Photo by: Zak Mauger / Motorsport Images

5. Ferrari looks comfortably quicker than McLaren now

With the gap between the two teams now just 3.5 points, McLaren has some serious work to do in the remaining rounds if it is to keep Ferrari at bay in their ongoing battle for third in the constructors' championship.

A stellar performance from Charles Leclerc on Sunday demonstrated the leaps and bounds Ferrari have made this season, putting his SF21 across the line in fourth, 10 seconds clear of Daniel Ricciardo in fifth. Carlos Sainz Jr beat Lando Norris to seventh place, with Norris arguably having his weakest weekend of the season.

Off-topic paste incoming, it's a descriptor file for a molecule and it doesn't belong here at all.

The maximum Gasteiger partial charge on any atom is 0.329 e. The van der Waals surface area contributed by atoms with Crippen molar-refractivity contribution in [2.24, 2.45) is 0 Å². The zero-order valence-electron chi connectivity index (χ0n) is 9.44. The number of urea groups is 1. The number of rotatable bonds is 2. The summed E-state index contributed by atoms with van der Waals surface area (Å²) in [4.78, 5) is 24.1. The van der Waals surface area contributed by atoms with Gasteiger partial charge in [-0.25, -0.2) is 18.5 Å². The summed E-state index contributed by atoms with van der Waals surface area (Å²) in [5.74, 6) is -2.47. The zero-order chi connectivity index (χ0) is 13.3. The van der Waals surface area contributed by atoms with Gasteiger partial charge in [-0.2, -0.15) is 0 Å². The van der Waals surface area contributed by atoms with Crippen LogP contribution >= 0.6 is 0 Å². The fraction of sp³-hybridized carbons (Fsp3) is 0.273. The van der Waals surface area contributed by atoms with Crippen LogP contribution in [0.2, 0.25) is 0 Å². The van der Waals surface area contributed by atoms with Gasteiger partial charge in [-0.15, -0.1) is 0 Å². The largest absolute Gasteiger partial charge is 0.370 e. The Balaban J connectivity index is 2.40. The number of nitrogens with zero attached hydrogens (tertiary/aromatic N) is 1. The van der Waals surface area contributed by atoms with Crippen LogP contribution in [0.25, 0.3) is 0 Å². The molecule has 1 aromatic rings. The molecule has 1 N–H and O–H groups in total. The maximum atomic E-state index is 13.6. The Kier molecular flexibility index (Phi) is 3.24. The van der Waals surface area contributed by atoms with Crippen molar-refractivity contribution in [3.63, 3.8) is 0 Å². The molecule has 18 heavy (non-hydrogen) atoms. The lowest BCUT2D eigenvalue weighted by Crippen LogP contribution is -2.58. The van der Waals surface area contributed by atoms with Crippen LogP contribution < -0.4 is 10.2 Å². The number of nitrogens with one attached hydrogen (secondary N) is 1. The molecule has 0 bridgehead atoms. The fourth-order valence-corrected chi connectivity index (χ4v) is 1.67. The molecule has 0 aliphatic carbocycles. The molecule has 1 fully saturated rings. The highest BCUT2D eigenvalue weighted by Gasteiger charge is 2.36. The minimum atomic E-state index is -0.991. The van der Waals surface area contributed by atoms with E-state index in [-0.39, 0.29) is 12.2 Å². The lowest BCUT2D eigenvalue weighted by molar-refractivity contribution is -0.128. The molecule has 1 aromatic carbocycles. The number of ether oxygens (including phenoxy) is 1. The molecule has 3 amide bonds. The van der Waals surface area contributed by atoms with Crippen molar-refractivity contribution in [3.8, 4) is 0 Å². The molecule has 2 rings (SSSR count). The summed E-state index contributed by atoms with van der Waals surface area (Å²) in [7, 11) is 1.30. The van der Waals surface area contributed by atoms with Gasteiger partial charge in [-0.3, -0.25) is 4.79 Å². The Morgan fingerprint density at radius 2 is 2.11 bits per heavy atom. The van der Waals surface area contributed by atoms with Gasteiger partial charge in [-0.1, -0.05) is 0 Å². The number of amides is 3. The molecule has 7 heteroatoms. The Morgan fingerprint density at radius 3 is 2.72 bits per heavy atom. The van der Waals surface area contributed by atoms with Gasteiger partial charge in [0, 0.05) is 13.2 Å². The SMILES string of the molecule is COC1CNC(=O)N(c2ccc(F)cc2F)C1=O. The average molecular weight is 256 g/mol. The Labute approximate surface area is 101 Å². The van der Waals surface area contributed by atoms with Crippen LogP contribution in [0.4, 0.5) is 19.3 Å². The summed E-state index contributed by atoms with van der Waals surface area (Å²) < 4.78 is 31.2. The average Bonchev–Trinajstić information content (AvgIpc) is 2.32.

PRIME: US Grand Prix Driver Ratings 

A recent power unit upgrade seems to have aided Ferrari’s fight, with both drivers seeing an improvement in performance since its introduction. Team principal Mattia Binotto has been tight-lipped about just how much added speed it has offered, but the boost looks to have swung the balance in the constructors’ fight after McLaren appeared to seize the initiative with its 1-2 at Monza.

The orange cars need a punchy response in Mexico if it is to keep its hopes of securing third properly alive.

Fernando Alonso, Alpine A521, Kimi Raikkonen, Alfa Romeo Racing C41

Fernando Alonso, Alpine A521, Kimi Raikkonen, Alfa Romeo Racing C41

Photo by: Andy Hone / Motorsport Images

6. Drivers are pushing off-track passes to the limit

The fact Formula 1 race director Michael Masi has called for a meeting with drivers to discuss gaining positions while off the race track alludes to the biggest flashpoint in Sunday’s race.